“Focus” is a surprisingly fun and funny caper flick, more entertaining and compelling than its slick and serious trailers would let on — but not by much.
The con starts early, with the seasoned gentleman thief Nicky (Will Smith) marked at a hotel bar by untested newcomer Jess (Margot Robbie). Nicky willingly falls for her “let’s go upstairs” shtick to see what her end game is, which involves literally getting caught with his pants down as her dim partner barges in on them in a pathetic attempt to extract money.
Soon, Nicky agrees to take Jess on as his apprentice, where she learns his code — never steal from the elderly or crippled — and his trade, just in time to score seven-figures taking advantage of easy marks gathering in New Orleans for a Super Bowl-level event.
Nicky’s enterprise makes Danny Ocean’s crew look like dime-store hoods. From picking pockets to high-stakes identify theft, Nicky operates a lucrative factory that produces grift from the confines of still-under construction office spaces. The thrilling procedural element to his work, and their business, is what sets “Focus” apart from other entries in the genre. This devotion to tradecraft yields the film’s best set piece, where Nicky uses an unsuspecting Jess to help take down a wealthy gambler (a very effective BD Wong).
Soon, Jess finds herself a victim of the very skill set she’s mastered, as Nicky leaves her literally on the side of the road with her share of the loot and a broken heart — and that’s just the first thirty minutes of the film. Then, the weirdly structured script — powered largely by “just go with it” charm — jumps to three years later. Nicky is scamming a rich guy with designs on a piece of tech that could revolutionize car racing. As soon as Nicky begins to tighten the screws, Jess shows up as the rich guy’s arm candy. Nicky wants to rip off the guy and get her back, but his gut tells him he can’t have both — but the fun comes from watching him try as the line between business and personal blurs.
From here, writer-directors Glenn Ficara and John Requa play a “shell game” with audience expectations, subverting them with twists and turns, which is part of the genre’s fun in trying to keep viewers guessing while staying (at least) one step ahead of them. The script succeeds mostly at the former, but falls short with the latter as the film takes on more romantic comedy traits. The caper is front and center, as is the film’s refreshing wit and clever banter. But the movie never really finds a sustainable balance between the two, which results in a middle section full of pretty people talking and expensive scenery that drags.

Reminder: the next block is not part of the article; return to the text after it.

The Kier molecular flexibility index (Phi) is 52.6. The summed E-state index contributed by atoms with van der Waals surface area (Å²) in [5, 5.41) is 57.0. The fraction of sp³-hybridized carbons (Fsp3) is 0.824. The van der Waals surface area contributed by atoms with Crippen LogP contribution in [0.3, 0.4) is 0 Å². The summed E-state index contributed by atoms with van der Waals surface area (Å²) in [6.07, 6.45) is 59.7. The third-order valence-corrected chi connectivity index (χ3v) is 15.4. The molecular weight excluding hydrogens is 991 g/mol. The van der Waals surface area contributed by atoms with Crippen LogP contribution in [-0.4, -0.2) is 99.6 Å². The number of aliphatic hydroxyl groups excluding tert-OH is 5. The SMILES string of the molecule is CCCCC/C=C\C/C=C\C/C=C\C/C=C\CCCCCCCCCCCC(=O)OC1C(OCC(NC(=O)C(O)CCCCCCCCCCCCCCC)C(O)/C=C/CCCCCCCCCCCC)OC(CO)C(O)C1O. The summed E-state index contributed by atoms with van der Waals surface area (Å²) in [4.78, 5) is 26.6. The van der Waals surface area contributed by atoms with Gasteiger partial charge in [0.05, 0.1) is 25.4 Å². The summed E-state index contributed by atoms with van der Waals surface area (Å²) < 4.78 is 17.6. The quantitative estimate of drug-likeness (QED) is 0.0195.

With Nicky, Smith finds a character easily malleable to his likable movie star charm, but one that also lets the actor showcase a darker edge that the R-rated material needs. The film is all the better for it, with Smith giving his best performance since “Pursuit of Happyness” in 2006.
Robbie exhibits quality spark-age with her co-star, giving each scene the perfect amount of whatever it needs. Often times, Jess is more compelling than her complicated romantic partner; you like her so much, you start thinking of the TV show she could spinoff.
The leads’ chemistry helps sustain the film’s uneven pacing as the climatic con falls into place like safe tumblers, and delivers gripping thrills in the process. But the exposition-heavy sequence runs about ten minutes too long and hinges on a big payoff from an earlier scene that even the novice moviegoer should see coming.
“Focus'” final moments come at the cost of dulling its harsh and cynical edges that the story spent most of its first half earning. If the film were more faithful to its riskier elements in the home stretch, then “Focus” would hit that rare place of being.
A stronger dose of the film’s riskier elements could have pushed “Focus” into “great,” but instead we’ll just have to settle for “mostly good.” But given the rarity of R-rated, adult-driven studio fare not based on “Twilight” fan fiction, it could be much worse.
“Focus” is in theaters now.
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